Dennis Bernstein: Meanwhile we have the Trump administration trying to install part of the coup leadership that apparently failed in a coup attempt yesterday. It was an amazing day for U.S. intelligence when they were talking about this plane, all the leaders agreed to go and something had to be done. It was right out of the textbook of CIA destabilization and overthrow. It is a throwback but is extremely disturbing. What are those who support the government saying to you inside the embassy? Are they willing to fight all the way?
Kevin Zeese: If you go to our website, you can read the declaration of our collective, which lays out how Maduro was reelected legitimately, how the Vienna Convention requires the U.S. government to protect the embassy and not turn it over to a fake government, and how Guide’s election violated the Venezuelan constitution.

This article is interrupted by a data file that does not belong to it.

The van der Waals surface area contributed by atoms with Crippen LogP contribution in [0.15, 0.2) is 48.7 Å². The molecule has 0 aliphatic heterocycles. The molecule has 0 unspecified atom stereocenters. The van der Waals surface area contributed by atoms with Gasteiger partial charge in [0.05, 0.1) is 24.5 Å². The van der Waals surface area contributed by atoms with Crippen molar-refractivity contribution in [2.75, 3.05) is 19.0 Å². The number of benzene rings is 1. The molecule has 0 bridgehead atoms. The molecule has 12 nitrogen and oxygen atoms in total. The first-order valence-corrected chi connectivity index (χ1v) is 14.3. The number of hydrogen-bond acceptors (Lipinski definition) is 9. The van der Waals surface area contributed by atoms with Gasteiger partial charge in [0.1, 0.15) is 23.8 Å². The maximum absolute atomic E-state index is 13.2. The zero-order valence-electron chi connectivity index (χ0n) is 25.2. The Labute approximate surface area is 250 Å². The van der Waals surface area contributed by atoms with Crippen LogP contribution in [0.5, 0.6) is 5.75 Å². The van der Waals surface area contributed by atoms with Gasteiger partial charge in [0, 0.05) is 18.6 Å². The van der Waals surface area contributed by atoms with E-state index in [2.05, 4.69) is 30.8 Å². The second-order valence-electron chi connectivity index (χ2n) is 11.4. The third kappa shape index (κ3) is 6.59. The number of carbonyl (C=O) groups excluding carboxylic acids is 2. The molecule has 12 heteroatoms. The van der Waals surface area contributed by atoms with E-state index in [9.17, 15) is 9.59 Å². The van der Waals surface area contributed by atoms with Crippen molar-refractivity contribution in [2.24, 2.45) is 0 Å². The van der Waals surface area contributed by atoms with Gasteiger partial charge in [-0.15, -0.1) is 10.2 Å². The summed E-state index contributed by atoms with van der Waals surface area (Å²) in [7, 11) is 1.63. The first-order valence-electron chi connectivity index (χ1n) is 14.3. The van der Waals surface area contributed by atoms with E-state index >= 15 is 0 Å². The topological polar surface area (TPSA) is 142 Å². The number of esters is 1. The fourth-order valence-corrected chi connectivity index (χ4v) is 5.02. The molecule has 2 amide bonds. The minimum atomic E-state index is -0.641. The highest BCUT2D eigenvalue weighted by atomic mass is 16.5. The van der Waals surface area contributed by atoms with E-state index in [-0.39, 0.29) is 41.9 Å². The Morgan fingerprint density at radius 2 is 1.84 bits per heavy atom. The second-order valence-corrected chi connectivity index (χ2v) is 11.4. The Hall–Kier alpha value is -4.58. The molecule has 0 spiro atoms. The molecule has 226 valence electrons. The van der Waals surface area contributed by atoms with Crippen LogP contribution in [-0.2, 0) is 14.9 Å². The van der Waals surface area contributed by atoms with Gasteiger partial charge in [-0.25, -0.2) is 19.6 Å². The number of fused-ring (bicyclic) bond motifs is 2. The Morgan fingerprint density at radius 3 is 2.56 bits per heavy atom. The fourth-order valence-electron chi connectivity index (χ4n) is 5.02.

Of course, there are many people from Venezuela here who take a very different position. Maduro’s supporters are for the most part in Venezuela, which is why they keep winning elections and defeating these coups. The people who fled Venezuela, the business people and government people from the pre-Chavez era, are forming a violent mob outside the embassy. Yesterday they were abusing us with sound cannons and racist slurs. Today an opposition person snuck into the basement, got to the third floor and locked himself in a room and we had to negotiate with the secret service to remove him. Unfortunately, the secret service removed the police barriers and told us we were on our own. So, we now feel that we are under siege. But people are confident. We know we are acting lawfully, that we are on the right side of history. We are standing against a U.S. coup, a U.S. military threat, and with the Venezuelan people.